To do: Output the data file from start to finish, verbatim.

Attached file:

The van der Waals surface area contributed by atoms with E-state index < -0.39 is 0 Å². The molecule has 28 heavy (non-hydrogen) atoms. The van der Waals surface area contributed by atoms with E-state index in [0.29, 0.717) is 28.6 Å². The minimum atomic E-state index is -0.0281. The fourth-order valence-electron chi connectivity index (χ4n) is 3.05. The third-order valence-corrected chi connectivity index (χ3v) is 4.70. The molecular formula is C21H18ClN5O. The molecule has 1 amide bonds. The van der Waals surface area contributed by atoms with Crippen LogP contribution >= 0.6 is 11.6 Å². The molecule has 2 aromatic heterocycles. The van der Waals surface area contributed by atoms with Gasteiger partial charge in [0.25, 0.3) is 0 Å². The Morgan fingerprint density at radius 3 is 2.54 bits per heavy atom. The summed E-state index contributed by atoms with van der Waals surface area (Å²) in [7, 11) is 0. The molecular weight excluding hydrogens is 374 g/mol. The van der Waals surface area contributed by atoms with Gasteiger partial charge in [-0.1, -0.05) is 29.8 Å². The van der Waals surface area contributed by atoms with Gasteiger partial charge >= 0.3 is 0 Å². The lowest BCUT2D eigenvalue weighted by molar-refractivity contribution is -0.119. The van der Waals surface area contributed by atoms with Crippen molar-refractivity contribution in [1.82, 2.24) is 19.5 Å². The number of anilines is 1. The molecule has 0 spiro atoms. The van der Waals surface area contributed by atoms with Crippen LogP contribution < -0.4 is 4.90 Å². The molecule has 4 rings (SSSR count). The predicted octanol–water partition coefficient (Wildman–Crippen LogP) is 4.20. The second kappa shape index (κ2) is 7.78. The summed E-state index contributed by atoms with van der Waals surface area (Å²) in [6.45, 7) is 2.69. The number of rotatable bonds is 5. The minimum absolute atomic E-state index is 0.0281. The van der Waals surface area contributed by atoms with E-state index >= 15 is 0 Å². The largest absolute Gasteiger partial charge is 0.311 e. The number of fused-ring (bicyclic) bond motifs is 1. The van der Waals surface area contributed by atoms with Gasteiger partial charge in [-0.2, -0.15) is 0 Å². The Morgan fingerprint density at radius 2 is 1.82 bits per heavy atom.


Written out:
The van der Waals surface area contributed by atoms with E-state index < -0.39 is 0 Å². The molecule has 28 heavy (non-hydrogen) atoms. The van der Waals surface area contributed by atoms with E-state index in [0.29, 0.717) is 28.6 Å². The minimum atomic E-state index is -0.0281. The fourth-order valence-electron chi connectivity index (χ4n) is 3.05. The third-order valence-corrected chi connectivity index (χ3v) is 4.70. The molecular formula is C21H18ClN5O. The molecule has 1 amide bonds. The van der Waals surface area contributed by atoms with Crippen LogP contribution >= 0.6 is 11.6 Å². The molecule has 2 aromatic heterocycles. The van der Waals surface area contributed by atoms with Gasteiger partial charge in [0.25, 0.3) is 0 Å². The Morgan fingerprint density at radius 3 is 2.54 bits per heavy atom. The summed E-state index contributed by atoms with van der Waals surface area (Å²) in [7, 11) is 0. The molecular weight excluding hydrogens is 374 g/mol. The van der Waals surface area contributed by atoms with Gasteiger partial charge in [-0.1, -0.05) is 29.8 Å². The van der Waals surface area contributed by atoms with Gasteiger partial charge >= 0.3 is 0 Å². The lowest BCUT2D eigenvalue weighted by molar-refractivity contribution is -0.119. The van der Waals surface area contributed by atoms with Crippen molar-refractivity contribution in [1.82, 2.24) is 19.5 Å². The number of anilines is 1. The molecule has 0 spiro atoms. The van der Waals surface area contributed by atoms with Crippen LogP contribution < -0.4 is 4.90 Å². The molecule has 4 rings (SSSR count). The predicted octanol–water partition coefficient (Wildman–Crippen LogP) is 4.20. The second kappa shape index (κ2) is 7.78. The summed E-state index contributed by atoms with van der Waals surface area (Å²) in [6.45, 7) is 2.69. The number of rotatable bonds is 5. The minimum absolute atomic E-state index is 0.0281. The van der Waals surface area contributed by atoms with E-state index >= 15 is 0 Å². The largest absolute Gasteiger partial charge is 0.311 e. The number of fused-ring (bicyclic) bond motifs is 1. The van der Waals surface area contributed by atoms with Gasteiger partial charge in [-0.2, -0.15) is 0 Å². The Morgan fingerprint density at radius 2 is 1.82 bits per heavy atom.